Abraham Lincoln’s speeches and writings are well liked and frequently quoted in many contexts. Perhaps their most famous use in music is that of Copland’s ‘Lincoln Portrait’ for narrator and orchestra. And without doubt his most famous words are those of the ‘Gettysburg Address’ first read on Thursday November 19th, 1863 at the dedication of the Soldier’s National Cemetery in Gettysburg, Pennsylvania. That’s 150 years ago.
Those words were brought to the service of the avant garde in 1967 when Salvatore Martirano in his overtly political ‘L’s GA’ for “gassed masked politico”, “helium bomb”, three 16mm movie projectors and two channel tape recorder. The piece was updated to a version for three video tapes played simultaneously on three monitors sometime in the 1980s.
Salvatore Martirano (1925-1999) was a major pioneer in electronic music. He graduated from Oberlin College in 1951 where he studied composition with Herbert Ellwell. In 1952 he completed a masters degree at the Eastman-Rochester School having studied with Bernard Rogers. He studied with Luigi Dallapicola in Italy from 1952 to 1954 on a Fulbright Fellowship.
While his early work is influenced by the twelve tone traditions which also characterize Dallapicola’s music nothing in his various teachers’ work could possibly prepare one for the music he would produce in his mature works. His long association with the University of Illinois afforded him access to technology and developers with cutting edge ideas that he absorbed and mastered. Until a fair assessment is made of the work and achievements of the computer labs there it is difficult to say if they exceeded that of the Columbia Princeton lab (with the brilliant Milton Babbitt at the punchcards).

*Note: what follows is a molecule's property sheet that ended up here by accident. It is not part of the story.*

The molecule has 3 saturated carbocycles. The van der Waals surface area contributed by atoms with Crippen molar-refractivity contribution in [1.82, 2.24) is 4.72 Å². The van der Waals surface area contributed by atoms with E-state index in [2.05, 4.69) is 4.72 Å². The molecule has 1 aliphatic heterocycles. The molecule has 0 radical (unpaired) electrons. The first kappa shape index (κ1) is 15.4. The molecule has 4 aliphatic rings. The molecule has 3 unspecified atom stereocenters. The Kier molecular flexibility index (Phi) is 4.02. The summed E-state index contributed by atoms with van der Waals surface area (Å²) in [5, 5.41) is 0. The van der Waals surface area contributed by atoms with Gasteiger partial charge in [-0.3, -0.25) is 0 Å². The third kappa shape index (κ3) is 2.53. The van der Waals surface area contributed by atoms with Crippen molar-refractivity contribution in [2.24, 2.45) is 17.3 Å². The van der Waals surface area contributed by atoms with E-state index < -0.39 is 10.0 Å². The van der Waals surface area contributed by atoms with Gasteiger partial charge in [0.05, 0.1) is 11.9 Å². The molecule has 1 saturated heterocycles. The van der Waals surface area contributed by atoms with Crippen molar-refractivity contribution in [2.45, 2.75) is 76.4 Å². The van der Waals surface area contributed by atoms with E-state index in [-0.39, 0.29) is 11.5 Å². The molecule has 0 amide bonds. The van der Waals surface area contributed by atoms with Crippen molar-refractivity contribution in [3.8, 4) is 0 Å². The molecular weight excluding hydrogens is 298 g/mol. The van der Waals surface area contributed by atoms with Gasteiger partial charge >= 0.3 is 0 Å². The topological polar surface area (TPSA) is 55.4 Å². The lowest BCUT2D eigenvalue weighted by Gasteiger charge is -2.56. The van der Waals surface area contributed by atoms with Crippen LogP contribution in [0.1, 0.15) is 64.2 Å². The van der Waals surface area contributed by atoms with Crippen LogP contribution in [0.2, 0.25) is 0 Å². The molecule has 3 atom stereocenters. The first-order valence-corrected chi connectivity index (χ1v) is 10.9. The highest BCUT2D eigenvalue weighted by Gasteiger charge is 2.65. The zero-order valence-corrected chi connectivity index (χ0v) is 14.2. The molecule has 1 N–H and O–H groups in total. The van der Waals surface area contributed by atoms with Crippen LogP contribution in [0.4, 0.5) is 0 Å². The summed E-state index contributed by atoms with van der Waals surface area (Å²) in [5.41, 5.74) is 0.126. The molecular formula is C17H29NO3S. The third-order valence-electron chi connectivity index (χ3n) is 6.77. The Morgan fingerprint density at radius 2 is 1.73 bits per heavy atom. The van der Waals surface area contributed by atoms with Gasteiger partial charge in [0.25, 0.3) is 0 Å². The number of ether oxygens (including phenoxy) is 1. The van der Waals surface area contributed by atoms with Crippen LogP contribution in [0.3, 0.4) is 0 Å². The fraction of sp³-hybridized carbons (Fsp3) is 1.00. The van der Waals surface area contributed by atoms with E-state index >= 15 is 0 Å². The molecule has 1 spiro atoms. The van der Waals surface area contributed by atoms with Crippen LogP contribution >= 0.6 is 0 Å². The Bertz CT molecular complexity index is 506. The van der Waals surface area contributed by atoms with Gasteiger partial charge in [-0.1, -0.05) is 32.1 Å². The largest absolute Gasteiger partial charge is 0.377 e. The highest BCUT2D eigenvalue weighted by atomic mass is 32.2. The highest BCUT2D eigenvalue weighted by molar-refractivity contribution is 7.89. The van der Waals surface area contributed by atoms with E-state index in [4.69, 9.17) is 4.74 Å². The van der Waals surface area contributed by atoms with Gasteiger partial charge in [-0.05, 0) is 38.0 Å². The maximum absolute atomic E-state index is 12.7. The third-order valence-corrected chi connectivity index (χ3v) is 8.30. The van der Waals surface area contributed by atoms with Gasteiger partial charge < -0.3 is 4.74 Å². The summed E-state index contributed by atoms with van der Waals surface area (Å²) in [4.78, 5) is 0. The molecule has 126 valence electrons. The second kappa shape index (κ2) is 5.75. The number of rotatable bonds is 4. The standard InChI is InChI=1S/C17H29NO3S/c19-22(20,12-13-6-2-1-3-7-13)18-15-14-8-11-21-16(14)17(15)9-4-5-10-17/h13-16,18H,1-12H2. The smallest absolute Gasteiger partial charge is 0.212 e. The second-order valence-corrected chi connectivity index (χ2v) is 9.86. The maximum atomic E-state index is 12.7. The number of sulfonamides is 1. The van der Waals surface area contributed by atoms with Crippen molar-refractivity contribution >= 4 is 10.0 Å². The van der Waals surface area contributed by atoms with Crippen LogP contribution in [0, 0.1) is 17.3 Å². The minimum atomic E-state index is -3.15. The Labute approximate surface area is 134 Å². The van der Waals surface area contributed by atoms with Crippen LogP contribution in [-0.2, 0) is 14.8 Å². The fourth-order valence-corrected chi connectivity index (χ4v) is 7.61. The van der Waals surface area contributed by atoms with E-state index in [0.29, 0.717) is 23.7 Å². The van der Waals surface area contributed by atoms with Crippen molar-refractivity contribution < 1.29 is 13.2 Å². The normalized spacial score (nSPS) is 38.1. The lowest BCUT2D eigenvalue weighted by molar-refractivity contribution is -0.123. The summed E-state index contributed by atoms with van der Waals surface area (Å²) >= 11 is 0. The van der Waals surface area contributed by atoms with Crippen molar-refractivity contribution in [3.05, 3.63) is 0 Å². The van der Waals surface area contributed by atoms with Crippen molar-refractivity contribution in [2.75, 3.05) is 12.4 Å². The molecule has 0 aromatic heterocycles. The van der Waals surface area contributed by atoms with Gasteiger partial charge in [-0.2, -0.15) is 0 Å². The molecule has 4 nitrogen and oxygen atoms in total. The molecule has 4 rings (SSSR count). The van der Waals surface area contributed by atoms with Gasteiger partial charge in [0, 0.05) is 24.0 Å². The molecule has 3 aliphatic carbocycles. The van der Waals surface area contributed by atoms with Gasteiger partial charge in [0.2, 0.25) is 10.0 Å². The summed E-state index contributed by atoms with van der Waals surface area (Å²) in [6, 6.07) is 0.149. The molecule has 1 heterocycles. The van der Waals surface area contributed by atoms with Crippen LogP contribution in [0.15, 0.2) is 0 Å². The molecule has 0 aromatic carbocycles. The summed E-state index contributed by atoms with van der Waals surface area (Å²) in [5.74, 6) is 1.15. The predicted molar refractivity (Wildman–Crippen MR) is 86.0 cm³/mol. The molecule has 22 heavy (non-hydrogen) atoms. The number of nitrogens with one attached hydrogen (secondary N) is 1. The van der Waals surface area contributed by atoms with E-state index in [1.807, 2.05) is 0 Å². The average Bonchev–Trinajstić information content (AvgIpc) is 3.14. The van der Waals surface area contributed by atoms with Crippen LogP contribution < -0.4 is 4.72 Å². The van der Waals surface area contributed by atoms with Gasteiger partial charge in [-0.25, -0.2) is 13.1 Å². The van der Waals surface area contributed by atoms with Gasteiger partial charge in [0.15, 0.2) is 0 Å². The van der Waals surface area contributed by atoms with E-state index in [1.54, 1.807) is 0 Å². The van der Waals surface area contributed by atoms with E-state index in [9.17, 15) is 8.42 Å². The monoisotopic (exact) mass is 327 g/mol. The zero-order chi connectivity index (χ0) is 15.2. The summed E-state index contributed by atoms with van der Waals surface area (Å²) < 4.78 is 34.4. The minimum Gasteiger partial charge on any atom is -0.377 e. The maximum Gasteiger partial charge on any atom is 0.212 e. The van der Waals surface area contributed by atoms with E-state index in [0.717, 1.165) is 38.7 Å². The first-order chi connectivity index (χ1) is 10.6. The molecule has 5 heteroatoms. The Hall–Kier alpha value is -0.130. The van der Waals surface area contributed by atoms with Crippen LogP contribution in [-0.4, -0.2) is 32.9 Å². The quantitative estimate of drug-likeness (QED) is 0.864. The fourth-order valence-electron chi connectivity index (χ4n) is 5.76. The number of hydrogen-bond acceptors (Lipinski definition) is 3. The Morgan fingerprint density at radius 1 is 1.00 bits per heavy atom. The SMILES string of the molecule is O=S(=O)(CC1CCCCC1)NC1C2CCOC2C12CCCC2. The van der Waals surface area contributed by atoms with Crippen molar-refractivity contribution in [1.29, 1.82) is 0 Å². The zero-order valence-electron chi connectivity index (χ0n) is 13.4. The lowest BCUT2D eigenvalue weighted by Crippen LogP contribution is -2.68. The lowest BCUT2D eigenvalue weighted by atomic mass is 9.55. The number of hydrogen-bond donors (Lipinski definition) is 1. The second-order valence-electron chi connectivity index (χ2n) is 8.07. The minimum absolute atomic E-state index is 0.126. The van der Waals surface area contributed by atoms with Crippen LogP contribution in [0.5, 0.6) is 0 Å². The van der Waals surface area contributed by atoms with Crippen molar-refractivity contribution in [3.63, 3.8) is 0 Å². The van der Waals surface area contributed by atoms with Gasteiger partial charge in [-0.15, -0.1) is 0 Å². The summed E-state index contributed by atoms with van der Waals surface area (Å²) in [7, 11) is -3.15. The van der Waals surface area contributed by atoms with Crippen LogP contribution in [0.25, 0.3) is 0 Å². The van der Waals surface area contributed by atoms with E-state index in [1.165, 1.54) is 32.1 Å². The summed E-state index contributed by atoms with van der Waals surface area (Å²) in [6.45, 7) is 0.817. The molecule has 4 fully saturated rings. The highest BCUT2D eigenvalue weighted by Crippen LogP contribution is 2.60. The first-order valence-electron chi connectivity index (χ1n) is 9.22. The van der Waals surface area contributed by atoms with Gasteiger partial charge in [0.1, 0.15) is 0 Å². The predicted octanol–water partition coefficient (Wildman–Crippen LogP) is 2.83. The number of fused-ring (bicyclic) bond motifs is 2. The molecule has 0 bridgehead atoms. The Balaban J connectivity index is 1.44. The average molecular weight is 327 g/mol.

The piece at hand in this essay defies verbal description and is not easy listening. It utilizes the text of the Gettysburg Address read by a man in a gas mask breathing helium (which raises the pitch of his voice in a cartoon-like way), 3 sixteen millimeter film projectors and electronic score on tape. The original recording lasts some 25 minutes. I recall that the version for three videotapes on simultaneously running monitors lasted about the same time. But the experience is one of a complex wall of sound and images that is unrelenting until it actually ends. It was embraced as a sort of “cris de cour” in sympathy with the escalating anti-war protests of the time.
Unfortunately the posts on you tube do not contain the video footage which definitely enhances the experience of this true multimedia masterpiece. And it is a prime example of classical political protest music. It is and should be disturbing.
But even in retrospect I doubt that the passing of time can be seen to have diminished the importance of this composition both as music and of sociopolitical protest (that never seems to become irrelevant actually). This work certainly deserves to be heard and experienced much more widely and studied along with Martirano’s other mature works and the body of work which has come out of the hybridization of music and technology of that era.